The biggest postwar breakthrough for the union and labour movements was for women, who saw significant increases in workforce numbers and union participation. Unfortunately, these increases did not put women on a level playing-field with their male counterparts in either domain — an inequality that persists to date.

In Quebec, the growing presence of women in the labour and social movements of the 1960s and 1970s was a key factor in the fight for social progress: gender and wage equity, maternity leave, limitations on budget cut-backs - all are battles in which women played a front-line role.

During the 1968 Royal Commission on the Status of Women, CUPE made the following report:

"CUPE does not feel that the labour movement does enough to fight discrimination against working women. We will readily admit that there is discrimination against women in all sections of the labour movement. To hide the fact will only prevent the solving of the problem.

We do not wish to minimize the good work done by many unions which try to eliminate wage discrimination and job opportunity on the basis of sex. Nevertheless, the majority of female union members who fight for true equality, do so without the wholehearted support of their fellow trade unions, male and female.

Although our female membership is considerably higher than the general pattern of unions in Canada, the union of CUPE have only fared slightly better than women in other unions in attaining positions of leadership.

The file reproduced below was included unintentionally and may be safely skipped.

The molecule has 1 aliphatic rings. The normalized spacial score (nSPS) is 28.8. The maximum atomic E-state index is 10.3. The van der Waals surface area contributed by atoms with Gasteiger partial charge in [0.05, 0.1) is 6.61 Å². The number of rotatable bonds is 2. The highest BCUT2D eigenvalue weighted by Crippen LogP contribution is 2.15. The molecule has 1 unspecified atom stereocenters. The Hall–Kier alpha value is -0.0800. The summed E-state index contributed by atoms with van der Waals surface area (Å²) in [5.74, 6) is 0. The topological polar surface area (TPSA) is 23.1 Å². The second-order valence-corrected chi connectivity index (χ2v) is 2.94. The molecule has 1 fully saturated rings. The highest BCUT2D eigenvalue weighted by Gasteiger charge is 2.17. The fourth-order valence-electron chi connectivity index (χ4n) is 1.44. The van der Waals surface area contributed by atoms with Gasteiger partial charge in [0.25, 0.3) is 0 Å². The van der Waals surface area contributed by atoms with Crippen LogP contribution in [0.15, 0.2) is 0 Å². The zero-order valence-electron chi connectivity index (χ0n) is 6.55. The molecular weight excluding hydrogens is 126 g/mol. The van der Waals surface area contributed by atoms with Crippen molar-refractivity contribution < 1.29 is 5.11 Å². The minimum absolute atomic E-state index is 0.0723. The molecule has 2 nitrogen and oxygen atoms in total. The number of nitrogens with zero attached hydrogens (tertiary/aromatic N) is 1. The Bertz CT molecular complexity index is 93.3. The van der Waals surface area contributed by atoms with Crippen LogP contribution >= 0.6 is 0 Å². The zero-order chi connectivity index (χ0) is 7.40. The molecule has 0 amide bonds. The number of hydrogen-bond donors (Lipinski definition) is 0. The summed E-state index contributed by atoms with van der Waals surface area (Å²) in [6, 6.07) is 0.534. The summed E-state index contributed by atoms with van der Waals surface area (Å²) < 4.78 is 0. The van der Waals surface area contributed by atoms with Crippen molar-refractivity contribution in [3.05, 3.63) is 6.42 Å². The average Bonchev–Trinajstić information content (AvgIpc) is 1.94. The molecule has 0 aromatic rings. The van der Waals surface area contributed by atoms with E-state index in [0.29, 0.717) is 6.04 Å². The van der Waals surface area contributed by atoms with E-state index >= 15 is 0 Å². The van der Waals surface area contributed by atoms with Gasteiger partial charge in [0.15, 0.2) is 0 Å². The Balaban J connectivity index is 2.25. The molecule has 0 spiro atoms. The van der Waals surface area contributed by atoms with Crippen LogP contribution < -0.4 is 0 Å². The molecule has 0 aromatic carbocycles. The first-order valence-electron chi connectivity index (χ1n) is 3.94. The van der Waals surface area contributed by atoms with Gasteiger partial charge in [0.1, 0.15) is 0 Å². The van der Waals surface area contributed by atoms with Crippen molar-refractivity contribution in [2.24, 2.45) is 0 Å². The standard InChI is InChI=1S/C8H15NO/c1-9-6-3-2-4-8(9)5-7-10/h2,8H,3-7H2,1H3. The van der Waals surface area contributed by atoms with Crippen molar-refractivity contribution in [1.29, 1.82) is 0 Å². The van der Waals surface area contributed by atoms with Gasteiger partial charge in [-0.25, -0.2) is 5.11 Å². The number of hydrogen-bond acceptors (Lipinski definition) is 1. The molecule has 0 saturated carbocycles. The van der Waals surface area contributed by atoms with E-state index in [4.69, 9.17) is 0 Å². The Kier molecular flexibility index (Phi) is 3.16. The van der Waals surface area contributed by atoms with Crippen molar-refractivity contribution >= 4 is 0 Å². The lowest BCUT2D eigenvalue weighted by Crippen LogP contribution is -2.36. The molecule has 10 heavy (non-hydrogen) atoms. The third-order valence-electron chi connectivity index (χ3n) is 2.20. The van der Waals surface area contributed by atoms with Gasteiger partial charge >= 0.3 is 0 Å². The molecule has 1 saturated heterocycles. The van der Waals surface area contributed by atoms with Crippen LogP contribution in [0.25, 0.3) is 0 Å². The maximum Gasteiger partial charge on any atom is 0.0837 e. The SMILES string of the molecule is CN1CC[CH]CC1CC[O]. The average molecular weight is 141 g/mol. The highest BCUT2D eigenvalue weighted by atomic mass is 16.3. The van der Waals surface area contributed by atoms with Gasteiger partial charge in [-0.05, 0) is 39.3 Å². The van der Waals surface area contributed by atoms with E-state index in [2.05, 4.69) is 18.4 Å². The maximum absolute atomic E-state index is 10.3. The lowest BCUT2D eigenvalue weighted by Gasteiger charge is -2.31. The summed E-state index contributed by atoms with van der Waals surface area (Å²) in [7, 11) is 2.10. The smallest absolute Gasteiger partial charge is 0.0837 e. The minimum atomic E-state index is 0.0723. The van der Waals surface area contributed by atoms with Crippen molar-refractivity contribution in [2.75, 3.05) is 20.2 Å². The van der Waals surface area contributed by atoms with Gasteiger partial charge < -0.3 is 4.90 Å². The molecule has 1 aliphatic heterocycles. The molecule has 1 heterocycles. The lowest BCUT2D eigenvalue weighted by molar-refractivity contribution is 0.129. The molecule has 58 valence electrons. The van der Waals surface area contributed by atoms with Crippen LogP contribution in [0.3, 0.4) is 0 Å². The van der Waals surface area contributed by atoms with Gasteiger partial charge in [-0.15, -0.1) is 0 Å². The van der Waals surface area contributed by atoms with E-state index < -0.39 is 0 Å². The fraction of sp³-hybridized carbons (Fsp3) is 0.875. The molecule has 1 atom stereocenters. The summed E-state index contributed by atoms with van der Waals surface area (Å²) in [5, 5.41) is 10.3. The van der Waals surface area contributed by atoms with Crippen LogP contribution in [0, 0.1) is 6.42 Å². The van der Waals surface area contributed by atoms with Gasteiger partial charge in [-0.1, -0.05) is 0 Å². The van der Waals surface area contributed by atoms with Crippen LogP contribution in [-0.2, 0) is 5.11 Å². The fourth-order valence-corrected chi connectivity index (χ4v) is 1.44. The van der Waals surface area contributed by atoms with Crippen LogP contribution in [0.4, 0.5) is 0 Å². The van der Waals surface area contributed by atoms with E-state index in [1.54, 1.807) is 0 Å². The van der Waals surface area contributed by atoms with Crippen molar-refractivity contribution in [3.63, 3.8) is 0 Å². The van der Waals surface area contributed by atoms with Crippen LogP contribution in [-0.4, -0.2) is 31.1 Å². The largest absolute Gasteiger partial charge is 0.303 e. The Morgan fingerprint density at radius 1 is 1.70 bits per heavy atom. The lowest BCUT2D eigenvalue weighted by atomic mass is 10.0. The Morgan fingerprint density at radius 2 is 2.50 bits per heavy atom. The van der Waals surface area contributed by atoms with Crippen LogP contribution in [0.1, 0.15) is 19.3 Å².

a) Two executive board members out of a total of 17 are women.

b) With a total of 75 executive officers in all of CUPE Provincial Divisions across Canada, eight are women.

c) With a technical organizing and education staff of 90, CUPE has just recently hired its first female representative

"The women who are on the job site know very well that they will never get ahead without a union. They know they will still not have equality, they will not have safety and health, they will not have protections of any sort."

Shirley Carr, President of the Canadian Labour of Congress.

Excerpt from: Canadian Union Movement in the 1980s: Perspectives from Union Leaders, Pradeep Kumar and Dennis Ryan, eds. (Queens: Industrial Relations Centre, 1988).

Percentage of Women in Unions

Statistics from: Who Makes the Decisions?: Women's Participation in Canadian Unions, Marina C. Boehm (Kingston: Industrial Relations Centre, 1991).

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